Friday, June 01, 2012

Beloved Granola Undergoes Therapy

One of the granola dispensers in the bulk section at the Whole Earth Center has been made conspicuous by its absence in recent weeks. The container has long held a granola affectionately known as Honey Gone Nuts, a pillar of stability in a sea of culinary fads and changing tastes. Despite its whimsical name, it has consistently eschewed such frills as raisins and coconut, earning my lasting allegiance with a wholesome balance of classic ingredients.

Over the past year, however, this stalwart among granolas grew increasingly reluctant to flow out of its bulk container. Prodding was often necessary, and as blockages became more frequent, I sought the advice of an employee, who showed me the sweet spot on the side of the container where a deft blow would consistently loosen the contents and resume flow. In recent months, shopping for this beloved cereal had become increasingly problematic, involving holding a bag under the spigot with one hand, banging the bin repeatedly with the other, all the while preparing a response in case any passerby asked what I was doing.

I suppose it was inevitable that the cereal would eventually cease flowing altogether. Two weeks ago, my bag of tricks--the thumps, tilts and shakes that had long served--all proved futile. I alerted an employee, and was not surprised to see a conspicuous gap in the granola lineup several days later.

We expect granola, or any other food item stocked on the grocery shelves, to be compliant, to give itself up to our appetites without resistance of any sort. Certainly there have been instances in which packaging has gone rogue, stubbornly foiling efforts to access the food within. Past encounters with obscure brands of boxed cereals come to mind, in which poorly formulated glues rendered the contents accessible only by reducing the box and inner plastic sheathing to tatters.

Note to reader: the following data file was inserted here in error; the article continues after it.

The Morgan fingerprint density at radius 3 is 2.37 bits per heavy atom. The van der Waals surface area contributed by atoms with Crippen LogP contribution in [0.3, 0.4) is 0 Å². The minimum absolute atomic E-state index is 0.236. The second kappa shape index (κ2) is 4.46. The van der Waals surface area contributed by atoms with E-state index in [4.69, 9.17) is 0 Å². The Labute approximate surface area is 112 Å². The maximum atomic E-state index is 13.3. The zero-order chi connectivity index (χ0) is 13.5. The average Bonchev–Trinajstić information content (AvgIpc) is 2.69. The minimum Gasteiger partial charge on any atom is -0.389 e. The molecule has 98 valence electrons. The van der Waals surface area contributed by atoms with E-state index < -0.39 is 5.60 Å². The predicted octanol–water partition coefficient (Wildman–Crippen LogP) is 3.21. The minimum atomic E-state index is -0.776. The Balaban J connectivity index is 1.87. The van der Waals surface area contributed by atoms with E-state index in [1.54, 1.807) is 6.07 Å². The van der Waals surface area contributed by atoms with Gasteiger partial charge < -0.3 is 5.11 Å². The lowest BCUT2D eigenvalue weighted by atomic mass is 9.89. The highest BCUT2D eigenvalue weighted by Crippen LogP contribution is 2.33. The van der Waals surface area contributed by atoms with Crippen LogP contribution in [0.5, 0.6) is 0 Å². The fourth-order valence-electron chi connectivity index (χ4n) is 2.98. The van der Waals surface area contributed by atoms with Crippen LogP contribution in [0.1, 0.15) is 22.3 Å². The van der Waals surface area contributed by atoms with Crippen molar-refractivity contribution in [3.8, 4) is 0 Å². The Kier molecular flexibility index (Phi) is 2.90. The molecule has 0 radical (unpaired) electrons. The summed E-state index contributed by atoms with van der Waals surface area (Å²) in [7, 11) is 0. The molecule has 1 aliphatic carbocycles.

But to have the food itself resist purchase is something new, and we must not ignore the implications. It would be easy to dismiss this as an isolated incident, a minor bit of irony in which some obscure worker, perhaps influenced by the granola's name, progressively went nuts with the honey over a period of months, adding more and more until the granola congealed into a hardened mass. I wonder if I, like many others, took this cereal's seemingly unshakable balance too much for granted, failed to see beneath its consistent delivery of sustenance a nature made fragile by stresses affecting us all as the very fiber of civilization continues to unravel. We want food to fill our needs, but surely food has needs, too.

Whether this breakdown is a response to larger societal issues--an early act of cereal disobedience--or a matter of long-disguised inner contradictions finally coming to the fore, I hope my favorite granola will get the help it needs to cope in this stressful age, to regain balance and find its way back to that old, dependable, giving self, when its name evoked whimsy rather than destiny. My mornings haven't been the same without it.

No comments: